Secretary of the Interior Ryan Zinke offered new insights into how the National Park Service may look after budget cuts at the Western Governors’ Association meeting in Whitefish, Montana, late last month. His priorities seemed to be a common refrain for the Trump administration’s federal budget outlook: cutting waste and improving efficiency through a $1.6 billion cut to the Interior Department — a 12% slash to last year's budget. Zinke also testified before the Senate Committee on Energy and Natural Resources last month to defend the proposed budget. But opponents are worried the cuts may have sweeping implications for how national park services will be run and expect the worst for park maintenance and visitor experience at a time when park visitation is steadily increasing. The budget wouldn’t go into effect until 2018 and still requires congressional approval, but here’s what we know based on the new updates so far:
1. Secretary Zinke’s focus is on improving the front line. By this he means there are too many people in higher-level office jobs, detracting resources from park workers spending time on the ground. This tactic is reportedly influenced by Zinke’s time as a Navy Seal, inspired by the joint command strategies of the military. However the front line approach doesn’t mean there will be more park employees. In fact, nearly 90% of national parks would reduce their current staffing levels under the proposed budget. As John Garder, an official at the nonprofit National Parks Conservation Association, said previously, “The budget is inconsistent with the statement that resources are being provided for the front line... These aren’t just bureaucrats, these are people that provide important services.”
2. A number of National Monuments are still under review. After proposing a size reduction to Bears Ears National Monument in Utah last month, it was uncertain what Zinke's reaction would be to his recent visit to Katahdin Woods and Waters National Monument in Maine. Though in a statement to the press Zinke indicated that a reduction to Katahdin was unlikely, noting that it is significantly smaller than Bears Ears as is. Both monuments were designated by President Obama, though Secretary Zinke has said federal control of lands hurts local economies by cutting the areas to new energy development, and President Trump has called such designations “a massive federal land grab”. This stands in line with Zinke’s encouragement of “public-private partnerships” in national park land.
3. Zinke wants to extract resources from public lands and offshore. He lamented the decrease in offshore revenue in his testimony before the Committee on Energy and Natural Resources last month, recalling the $18 billion the Interior collected for offshore extraction in 2008, compared to $2.6 billion last year. Although this comparison does not take into account the fall in oil prices over that period. Still Zinke sees this as the best strategy to tackle the nearly $12 billion backlog in national park maintenance the department faces. Nada Culver of The Wilderness Society responded with harsh criticism in a release: “Secretary Zinke’s call for energy dominance is a rhetorical ploy to justify turning over as much of our publicly owned assets to special interests in the oil, gas and coal industries as possible."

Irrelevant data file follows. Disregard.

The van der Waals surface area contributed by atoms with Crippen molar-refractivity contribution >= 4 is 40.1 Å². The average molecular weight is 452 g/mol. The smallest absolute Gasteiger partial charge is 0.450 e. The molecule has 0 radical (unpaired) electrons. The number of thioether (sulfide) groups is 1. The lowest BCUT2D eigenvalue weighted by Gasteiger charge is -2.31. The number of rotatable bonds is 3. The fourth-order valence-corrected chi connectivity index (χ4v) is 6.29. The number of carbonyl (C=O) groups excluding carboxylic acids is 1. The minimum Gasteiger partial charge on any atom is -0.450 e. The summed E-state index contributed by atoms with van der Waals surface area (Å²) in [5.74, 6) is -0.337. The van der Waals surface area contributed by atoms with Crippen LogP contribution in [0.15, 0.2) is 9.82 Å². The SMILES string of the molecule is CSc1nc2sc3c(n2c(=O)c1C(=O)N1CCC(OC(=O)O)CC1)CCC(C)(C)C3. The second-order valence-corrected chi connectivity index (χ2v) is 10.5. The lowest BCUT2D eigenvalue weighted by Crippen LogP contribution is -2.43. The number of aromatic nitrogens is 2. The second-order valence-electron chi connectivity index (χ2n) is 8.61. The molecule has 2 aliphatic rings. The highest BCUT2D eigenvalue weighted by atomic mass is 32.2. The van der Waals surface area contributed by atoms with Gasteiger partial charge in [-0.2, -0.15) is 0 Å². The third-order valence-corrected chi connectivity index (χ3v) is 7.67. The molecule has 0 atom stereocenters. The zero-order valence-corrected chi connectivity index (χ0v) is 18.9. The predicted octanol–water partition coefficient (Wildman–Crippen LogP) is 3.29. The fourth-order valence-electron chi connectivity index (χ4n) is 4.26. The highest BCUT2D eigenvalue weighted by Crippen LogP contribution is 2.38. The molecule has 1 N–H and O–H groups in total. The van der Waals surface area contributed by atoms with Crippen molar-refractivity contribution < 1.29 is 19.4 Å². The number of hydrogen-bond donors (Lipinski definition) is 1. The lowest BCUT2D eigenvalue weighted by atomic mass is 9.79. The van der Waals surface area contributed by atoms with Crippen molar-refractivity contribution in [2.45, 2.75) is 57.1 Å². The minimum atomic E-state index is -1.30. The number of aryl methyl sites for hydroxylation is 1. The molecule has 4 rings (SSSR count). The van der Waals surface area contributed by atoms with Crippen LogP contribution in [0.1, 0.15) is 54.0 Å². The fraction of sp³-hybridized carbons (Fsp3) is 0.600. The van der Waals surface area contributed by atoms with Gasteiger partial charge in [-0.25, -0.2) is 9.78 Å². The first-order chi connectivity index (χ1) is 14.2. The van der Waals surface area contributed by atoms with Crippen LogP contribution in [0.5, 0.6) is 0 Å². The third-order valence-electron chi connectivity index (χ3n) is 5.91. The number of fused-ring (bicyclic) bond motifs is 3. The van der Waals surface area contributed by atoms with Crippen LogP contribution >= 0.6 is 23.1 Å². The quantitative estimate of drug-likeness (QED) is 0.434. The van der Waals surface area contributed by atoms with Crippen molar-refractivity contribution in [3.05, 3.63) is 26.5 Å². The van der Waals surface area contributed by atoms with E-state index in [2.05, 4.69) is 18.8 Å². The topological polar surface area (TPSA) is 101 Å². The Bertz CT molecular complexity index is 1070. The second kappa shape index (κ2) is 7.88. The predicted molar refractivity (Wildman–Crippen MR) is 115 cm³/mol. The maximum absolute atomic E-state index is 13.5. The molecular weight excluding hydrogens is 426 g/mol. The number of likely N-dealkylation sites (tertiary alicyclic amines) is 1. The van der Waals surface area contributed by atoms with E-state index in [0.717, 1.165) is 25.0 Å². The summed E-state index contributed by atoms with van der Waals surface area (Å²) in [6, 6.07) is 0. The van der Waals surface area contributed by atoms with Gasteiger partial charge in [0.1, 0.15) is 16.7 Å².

4. Senate testimony revealed a breakdown of budget cut specifics. National parks would lose $378 million in the 2018 fiscal budget, which Sen. Maria Cantwell (D-Wash.) explained during the hearing would cut more than 1,000 full-time national parks employees (a portion of the 4,000 total Interior Department jobs to be cut in 2018). Other programs the department is attempting to drastically scale back include a $370 million cut to the Bureau of Indian Affairs, a $163 million cut to the U.S. Geological Survey, and a $120 million cut to the Land and Water Conservation Fund. Sen. Al Franken (D-Minn.) questioned how cuts to Indian Affairs would affect tribal sovereignty, to which Zinke responded: “This is what a balanced budget looks like.”
5. Public commenting about the cuts will be permitted. A notice will be posted giving instructions for commenting through www.regulations.gov, although specifics on how or when this will be implemented have not been released by the department. A rundown on the regulatory burdens the budget cuts are attempting to address are available on the Department of Interior website. Some of the burdens listed include regulations that “are outdated, unnecessary, or ineffective” and “impose costs that exceed benefits.”